During the nineteen-nineties, the Eagles put out a song called “Love Will Keep Us Alive.” While my late husband and I never thought of this as “our song” we both noticed that it fit our love story.
In the late seventies, battered by-less-than-loving relationships, we did feel lost and lonely, and searched for a place to hide. We became one another’s places to hide, at least for a time.
Almost twenty years down the road, we thought for quite a while that we had been delusional about the reality of our love for one another and couldn’t see how we got from our original wonder and joy to the place where it looked for all the world as if we would never make it. We were back to emptiness inside, feeling as if we were standing alone, while the other person, who had promised to have our backs in that situation, had abandoned their post.
With God’s help, we fought our way through the jungle of despair, gaining a few machete scars along the way. But we made it. We finally did. It wasn’t that glorious, heedless, place-to-hide love we were so joyful to have found at first, but finally, we were not hiding who we were at all – we were real, and we loved each other, even if our Superman and Wonder-Woman costumes were ripped apart and blood spattered.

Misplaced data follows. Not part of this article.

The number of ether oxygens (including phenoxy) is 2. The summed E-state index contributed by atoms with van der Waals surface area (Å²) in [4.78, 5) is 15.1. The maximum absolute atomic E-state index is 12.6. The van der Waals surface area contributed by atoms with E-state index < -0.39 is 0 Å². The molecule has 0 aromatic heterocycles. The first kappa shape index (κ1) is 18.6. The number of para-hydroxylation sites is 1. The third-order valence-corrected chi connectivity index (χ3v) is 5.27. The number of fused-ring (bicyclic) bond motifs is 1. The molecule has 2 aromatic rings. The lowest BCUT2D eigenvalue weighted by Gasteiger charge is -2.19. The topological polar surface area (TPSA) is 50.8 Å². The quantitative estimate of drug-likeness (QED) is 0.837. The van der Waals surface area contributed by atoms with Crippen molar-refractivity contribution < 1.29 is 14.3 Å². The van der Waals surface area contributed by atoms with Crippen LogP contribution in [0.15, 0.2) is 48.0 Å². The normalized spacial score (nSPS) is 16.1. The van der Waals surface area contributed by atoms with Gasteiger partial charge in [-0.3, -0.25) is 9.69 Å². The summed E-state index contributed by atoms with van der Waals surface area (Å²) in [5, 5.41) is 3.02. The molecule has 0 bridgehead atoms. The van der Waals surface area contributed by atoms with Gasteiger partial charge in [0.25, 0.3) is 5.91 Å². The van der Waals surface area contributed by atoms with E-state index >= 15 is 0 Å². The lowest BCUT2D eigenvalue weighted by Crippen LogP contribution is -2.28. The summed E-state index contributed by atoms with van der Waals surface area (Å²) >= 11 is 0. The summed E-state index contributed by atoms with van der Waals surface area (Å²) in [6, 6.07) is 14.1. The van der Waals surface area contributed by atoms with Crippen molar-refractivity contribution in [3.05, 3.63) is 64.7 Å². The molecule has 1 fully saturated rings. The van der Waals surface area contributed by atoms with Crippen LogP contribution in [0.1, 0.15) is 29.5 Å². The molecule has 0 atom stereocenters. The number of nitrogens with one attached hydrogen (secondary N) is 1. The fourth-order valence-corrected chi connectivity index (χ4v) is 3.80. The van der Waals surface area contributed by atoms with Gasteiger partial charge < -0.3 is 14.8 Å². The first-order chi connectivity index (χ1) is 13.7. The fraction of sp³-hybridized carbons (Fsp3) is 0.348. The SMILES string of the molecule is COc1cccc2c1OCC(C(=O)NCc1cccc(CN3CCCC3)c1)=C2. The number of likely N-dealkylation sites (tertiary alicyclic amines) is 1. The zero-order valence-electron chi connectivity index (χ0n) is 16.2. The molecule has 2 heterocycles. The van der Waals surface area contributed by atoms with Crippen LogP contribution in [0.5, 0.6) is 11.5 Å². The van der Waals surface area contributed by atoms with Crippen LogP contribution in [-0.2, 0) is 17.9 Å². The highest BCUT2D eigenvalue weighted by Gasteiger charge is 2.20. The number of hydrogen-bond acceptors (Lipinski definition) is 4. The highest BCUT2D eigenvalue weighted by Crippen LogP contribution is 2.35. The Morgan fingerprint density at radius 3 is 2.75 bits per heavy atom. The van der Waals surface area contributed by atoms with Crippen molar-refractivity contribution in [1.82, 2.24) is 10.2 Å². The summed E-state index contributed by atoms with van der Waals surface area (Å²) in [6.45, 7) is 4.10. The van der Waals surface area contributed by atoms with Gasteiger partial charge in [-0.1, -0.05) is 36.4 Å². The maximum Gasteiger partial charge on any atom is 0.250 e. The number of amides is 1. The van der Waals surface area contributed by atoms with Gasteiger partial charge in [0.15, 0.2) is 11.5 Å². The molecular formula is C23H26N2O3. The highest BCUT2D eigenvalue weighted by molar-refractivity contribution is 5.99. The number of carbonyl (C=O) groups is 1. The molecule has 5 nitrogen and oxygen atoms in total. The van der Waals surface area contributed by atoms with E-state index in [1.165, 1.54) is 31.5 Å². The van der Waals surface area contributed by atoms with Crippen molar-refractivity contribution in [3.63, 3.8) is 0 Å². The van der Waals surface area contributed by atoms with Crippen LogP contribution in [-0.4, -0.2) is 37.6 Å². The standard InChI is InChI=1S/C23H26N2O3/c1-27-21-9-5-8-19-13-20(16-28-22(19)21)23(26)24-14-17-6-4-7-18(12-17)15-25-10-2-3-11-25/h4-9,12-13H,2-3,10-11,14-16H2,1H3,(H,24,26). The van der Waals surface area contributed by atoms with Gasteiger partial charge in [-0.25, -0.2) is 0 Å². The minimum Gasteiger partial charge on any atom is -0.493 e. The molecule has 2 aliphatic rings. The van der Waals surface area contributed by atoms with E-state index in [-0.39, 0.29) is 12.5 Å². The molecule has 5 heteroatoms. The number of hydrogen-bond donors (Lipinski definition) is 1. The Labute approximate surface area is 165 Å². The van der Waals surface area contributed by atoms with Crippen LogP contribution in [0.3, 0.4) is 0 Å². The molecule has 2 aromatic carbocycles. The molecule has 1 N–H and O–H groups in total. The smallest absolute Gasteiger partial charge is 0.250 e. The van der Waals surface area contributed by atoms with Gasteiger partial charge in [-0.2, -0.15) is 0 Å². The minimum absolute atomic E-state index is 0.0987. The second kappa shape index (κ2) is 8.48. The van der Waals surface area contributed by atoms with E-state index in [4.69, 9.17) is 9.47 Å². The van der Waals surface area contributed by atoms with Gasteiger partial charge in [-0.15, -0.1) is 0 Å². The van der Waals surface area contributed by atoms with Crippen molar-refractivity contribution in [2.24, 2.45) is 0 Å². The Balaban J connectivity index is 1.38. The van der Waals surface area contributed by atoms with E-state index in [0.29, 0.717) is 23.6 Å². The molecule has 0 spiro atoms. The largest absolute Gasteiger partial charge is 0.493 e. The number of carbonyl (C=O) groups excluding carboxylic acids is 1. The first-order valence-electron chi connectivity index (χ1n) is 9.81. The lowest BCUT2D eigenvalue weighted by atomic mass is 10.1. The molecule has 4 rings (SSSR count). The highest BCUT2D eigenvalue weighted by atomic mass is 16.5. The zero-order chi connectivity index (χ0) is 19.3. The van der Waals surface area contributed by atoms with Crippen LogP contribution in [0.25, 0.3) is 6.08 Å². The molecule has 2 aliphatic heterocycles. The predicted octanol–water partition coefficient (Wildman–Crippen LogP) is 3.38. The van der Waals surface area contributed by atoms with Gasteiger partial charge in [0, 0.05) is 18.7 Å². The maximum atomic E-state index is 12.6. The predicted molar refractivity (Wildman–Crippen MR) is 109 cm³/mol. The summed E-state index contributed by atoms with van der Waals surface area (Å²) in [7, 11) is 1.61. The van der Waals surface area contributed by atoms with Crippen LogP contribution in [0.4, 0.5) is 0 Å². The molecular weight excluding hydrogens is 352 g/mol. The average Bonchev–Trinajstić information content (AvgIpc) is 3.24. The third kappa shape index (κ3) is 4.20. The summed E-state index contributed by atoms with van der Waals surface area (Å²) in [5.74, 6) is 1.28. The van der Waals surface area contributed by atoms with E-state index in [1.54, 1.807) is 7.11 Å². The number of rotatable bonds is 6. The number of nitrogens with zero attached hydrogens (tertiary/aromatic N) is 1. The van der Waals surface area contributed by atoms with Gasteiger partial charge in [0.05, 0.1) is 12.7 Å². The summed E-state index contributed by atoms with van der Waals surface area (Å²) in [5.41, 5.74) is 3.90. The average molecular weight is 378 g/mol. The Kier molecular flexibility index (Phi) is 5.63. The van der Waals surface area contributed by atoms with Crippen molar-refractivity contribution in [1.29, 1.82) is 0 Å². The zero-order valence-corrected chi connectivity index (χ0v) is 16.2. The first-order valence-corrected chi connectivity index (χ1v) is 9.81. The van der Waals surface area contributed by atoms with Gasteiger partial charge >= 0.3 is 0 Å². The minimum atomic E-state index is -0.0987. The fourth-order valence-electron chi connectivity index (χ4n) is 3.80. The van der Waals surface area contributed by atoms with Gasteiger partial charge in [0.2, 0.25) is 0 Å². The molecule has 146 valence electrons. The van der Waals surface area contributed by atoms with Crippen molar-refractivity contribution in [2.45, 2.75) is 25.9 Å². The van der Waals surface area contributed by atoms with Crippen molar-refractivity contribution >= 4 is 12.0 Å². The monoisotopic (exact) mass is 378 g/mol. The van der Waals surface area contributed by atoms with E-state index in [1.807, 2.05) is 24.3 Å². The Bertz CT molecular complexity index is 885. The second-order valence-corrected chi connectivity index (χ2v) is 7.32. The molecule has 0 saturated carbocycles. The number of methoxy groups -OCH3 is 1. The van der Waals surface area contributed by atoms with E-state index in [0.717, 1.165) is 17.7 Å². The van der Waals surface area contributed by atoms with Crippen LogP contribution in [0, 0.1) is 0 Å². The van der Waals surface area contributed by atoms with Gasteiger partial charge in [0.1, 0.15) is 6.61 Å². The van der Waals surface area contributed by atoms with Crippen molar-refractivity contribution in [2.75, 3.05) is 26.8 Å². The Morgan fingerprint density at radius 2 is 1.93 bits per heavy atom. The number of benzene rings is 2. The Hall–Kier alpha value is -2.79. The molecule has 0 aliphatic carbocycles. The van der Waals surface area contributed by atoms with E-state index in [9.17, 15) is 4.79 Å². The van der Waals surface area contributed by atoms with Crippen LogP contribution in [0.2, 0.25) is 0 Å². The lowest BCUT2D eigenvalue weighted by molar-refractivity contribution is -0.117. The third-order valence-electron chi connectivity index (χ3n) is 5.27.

We discovered what had been there all along, hiding under the costumes, wrapped in romantic pink clouds, trying to please one another without realizing that even that trying-to-please was also a false front.
We had to get hungry enough for the real part to tear off all the disguises, admit all the faults, and love one another for who we really were. It’s really the only way to love someone and make it last. So, I’m grateful for it all, even the scars. They are part of the memory that all of life goes into loving someone, the horrible and the glorious, and while true love is incredibly hard to achieve, it’s absolutely worth it. May my friends, children and grandchildren never know any other kind.